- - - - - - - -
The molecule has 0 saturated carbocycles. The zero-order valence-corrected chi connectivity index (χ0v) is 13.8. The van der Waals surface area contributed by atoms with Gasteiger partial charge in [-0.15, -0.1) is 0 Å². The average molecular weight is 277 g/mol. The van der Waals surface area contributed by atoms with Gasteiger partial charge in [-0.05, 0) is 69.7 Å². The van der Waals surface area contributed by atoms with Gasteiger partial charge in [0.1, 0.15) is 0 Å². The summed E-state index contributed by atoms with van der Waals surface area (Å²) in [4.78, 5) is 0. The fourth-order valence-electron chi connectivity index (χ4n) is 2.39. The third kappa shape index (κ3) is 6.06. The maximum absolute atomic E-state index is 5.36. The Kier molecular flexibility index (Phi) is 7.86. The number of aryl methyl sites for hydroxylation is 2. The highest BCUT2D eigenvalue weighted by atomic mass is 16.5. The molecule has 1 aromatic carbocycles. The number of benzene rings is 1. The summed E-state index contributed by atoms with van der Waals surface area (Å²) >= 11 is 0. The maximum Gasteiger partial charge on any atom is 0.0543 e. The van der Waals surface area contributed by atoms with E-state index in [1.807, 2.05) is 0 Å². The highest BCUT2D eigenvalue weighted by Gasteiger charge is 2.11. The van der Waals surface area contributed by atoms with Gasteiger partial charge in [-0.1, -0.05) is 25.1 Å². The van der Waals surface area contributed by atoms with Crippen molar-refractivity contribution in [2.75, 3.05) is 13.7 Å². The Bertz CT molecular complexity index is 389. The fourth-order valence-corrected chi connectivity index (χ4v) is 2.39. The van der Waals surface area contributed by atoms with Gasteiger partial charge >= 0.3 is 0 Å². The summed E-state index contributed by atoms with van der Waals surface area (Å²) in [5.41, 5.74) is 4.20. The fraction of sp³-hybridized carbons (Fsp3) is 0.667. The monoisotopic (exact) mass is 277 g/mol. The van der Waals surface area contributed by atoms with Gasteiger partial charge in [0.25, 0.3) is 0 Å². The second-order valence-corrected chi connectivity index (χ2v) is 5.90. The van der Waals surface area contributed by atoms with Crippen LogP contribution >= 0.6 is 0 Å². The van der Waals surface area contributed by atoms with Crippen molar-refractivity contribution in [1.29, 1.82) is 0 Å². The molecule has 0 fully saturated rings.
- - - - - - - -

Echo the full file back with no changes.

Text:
The molecule has 0 saturated carbocycles. The zero-order valence-corrected chi connectivity index (χ0v) is 13.8. The van der Waals surface area contributed by atoms with Gasteiger partial charge in [-0.15, -0.1) is 0 Å². The average molecular weight is 277 g/mol. The van der Waals surface area contributed by atoms with Gasteiger partial charge in [-0.05, 0) is 69.7 Å². The van der Waals surface area contributed by atoms with Gasteiger partial charge in [0.1, 0.15) is 0 Å². The summed E-state index contributed by atoms with van der Waals surface area (Å²) in [4.78, 5) is 0. The fourth-order valence-electron chi connectivity index (χ4n) is 2.39. The third kappa shape index (κ3) is 6.06. The maximum absolute atomic E-state index is 5.36. The Kier molecular flexibility index (Phi) is 7.86. The number of aryl methyl sites for hydroxylation is 2. The highest BCUT2D eigenvalue weighted by atomic mass is 16.5. The molecule has 1 aromatic carbocycles. The number of benzene rings is 1. The summed E-state index contributed by atoms with van der Waals surface area (Å²) >= 11 is 0. The maximum Gasteiger partial charge on any atom is 0.0543 e. The van der Waals surface area contributed by atoms with E-state index in [1.807, 2.05) is 0 Å². The highest BCUT2D eigenvalue weighted by Gasteiger charge is 2.11. The van der Waals surface area contributed by atoms with Gasteiger partial charge in [-0.1, -0.05) is 25.1 Å². The van der Waals surface area contributed by atoms with Crippen molar-refractivity contribution in [2.75, 3.05) is 13.7 Å². The Bertz CT molecular complexity index is 389. The fourth-order valence-corrected chi connectivity index (χ4v) is 2.39. The van der Waals surface area contributed by atoms with Gasteiger partial charge >= 0.3 is 0 Å². The summed E-state index contributed by atoms with van der Waals surface area (Å²) in [5.41, 5.74) is 4.20. The fraction of sp³-hybridized carbons (Fsp3) is 0.667. The monoisotopic (exact) mass is 277 g/mol. The van der Waals surface area contributed by atoms with Gasteiger partial charge in [0.25, 0.3) is 0 Å². The second-order valence-corrected chi connectivity index (χ2v) is 5.90. The van der Waals surface area contributed by atoms with Crippen LogP contribution >= 0.6 is 0 Å². The van der Waals surface area contributed by atoms with Crippen molar-refractivity contribution in [1.29, 1.82) is 0 Å². The molecule has 0 fully saturated rings.